Later, in response to a discovery request from Harleysville, defense counsel produced a thumb drive containing a host of documents, including the claims file. When Harleysville's counsel reviewed the documents on the thumb drive and discovered this, they contacted defense counsel and requested that defense counsel destroy all copies of the claims file. By that point, however, all of defense counsel had reviewed the claims file, and they had shared it with defendant. Subsequently, Nationwide disabled the file-sharing site, so that it was no longer accessible to anyone, and then Harleysville moved to disqualify defense counsel.
In ruling on the motion, the magistrate judge concluded that Harleysville had waived the attorney-client privilege and work product protection by uploading the claims file to the file-sharing site without establishing password protection or other security measures. Applying the multi-factor test for waiver by inadvertent disclosure, the court concluded that Harleysville had failed to take reasonable measures to protect the information. Indeed, the court concluded that no precautions were taken. In this regard, the court reasoned that Harleysville's actions were in essence "the cyber world equivalent of leaving its claims file on a bench in the public square and telling its counsel where they could find it." 2017 U.S. Dist. Lexis 18714,*13. Further, the court concluded that Harleysville failed to take prompt remedial action to correct the disclosure, because even Harleysville's counsel knew for months that the site was accessible to anyone, without the need for a password, but did not act.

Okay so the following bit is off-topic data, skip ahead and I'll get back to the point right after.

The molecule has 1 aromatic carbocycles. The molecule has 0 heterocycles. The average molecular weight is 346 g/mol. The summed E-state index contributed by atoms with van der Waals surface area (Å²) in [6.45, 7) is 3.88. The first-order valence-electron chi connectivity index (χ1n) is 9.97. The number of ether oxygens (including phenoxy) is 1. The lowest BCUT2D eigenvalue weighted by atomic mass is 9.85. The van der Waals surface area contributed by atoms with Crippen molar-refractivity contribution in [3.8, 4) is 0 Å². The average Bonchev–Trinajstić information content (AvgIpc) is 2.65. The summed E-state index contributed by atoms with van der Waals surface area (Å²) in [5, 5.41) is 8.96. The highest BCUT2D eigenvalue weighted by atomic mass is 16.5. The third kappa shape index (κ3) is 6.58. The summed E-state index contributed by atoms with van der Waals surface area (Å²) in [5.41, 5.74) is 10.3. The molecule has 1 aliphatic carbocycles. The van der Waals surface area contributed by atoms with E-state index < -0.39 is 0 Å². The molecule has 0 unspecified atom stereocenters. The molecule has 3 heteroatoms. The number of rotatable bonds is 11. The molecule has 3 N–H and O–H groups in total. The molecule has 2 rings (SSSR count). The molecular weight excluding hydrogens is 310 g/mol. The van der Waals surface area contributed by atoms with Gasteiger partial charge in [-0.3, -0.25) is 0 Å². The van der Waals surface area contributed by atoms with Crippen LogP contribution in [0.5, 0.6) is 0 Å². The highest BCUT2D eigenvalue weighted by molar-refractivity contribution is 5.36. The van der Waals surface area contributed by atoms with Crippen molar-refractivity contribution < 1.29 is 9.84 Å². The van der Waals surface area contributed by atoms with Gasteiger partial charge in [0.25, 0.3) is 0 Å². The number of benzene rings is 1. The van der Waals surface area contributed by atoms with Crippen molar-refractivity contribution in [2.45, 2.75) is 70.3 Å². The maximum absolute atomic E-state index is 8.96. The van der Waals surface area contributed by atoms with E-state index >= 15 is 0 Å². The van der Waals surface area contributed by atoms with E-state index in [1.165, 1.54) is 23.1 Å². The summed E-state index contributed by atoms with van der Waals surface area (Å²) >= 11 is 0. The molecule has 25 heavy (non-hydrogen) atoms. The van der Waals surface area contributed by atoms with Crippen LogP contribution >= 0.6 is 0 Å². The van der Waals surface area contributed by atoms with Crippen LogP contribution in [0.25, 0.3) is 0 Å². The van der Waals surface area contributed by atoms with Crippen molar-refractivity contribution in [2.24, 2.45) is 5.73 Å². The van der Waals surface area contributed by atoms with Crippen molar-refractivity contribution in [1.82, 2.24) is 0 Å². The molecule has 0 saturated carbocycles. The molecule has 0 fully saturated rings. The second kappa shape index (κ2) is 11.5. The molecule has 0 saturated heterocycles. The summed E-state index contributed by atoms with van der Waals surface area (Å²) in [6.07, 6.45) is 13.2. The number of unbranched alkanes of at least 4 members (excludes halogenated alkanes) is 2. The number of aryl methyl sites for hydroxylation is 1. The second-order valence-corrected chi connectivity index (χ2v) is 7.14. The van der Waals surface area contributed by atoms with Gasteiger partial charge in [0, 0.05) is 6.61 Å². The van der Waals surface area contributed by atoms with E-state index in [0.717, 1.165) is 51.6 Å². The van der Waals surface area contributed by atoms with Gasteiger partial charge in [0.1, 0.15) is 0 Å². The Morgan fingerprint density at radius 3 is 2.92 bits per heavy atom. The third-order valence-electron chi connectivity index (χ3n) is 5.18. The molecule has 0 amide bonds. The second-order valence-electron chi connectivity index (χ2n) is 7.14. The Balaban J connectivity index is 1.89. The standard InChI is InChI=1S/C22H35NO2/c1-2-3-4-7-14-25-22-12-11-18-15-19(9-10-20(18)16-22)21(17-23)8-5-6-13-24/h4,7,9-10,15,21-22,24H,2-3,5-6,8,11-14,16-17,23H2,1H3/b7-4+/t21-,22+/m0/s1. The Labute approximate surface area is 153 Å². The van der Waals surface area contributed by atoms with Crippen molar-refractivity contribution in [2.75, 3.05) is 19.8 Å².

The second issue in Harleysville involves the ethical duties of defense counsel when they accessed the file-sharing site and reviewed the documents in the claims file without authorization. Although the court denied Harleysville's motion to disqualify, it concluded that defense counsel acted improperly and, as a sanction, ordered them to pay Harleysville’s fees and costs in bringing the motion. More specifically, the court concluded that defense counsel should have notified Harleysville's counsel when they accessed and reviewed documents of Harleysville that appeared to be privileged or protected. Additionally, the court concluded that defense counsel violated Rule of Professional Conduct 3.4, which prohibits a lawyer from knowingly disobeying a rule of a tribunal, namely, Federal Rule of Civil Procedure 26 (b)(5)(B). This Rule allows a party who has inadvertently produced privileged or protected documents to notify the receiving party, and it requires the receiving party, after being so notified, to promptly return, sequester, or destroy the specified information and any copies it has; it prohibits the receiving party from using or disclosing the information until the claim is resolved; and it requires the receiving party to take reasonable steps to retrieve information if the party disclosed the information before being notified. The disclosing party can then present the information to the court under seal for a determination of the claim.
For more information, contact Cecil Morris at (303) 894-4424 or email@example.com, or Jack Tanner at (303) 894-4495 or firstname.lastname@example.org.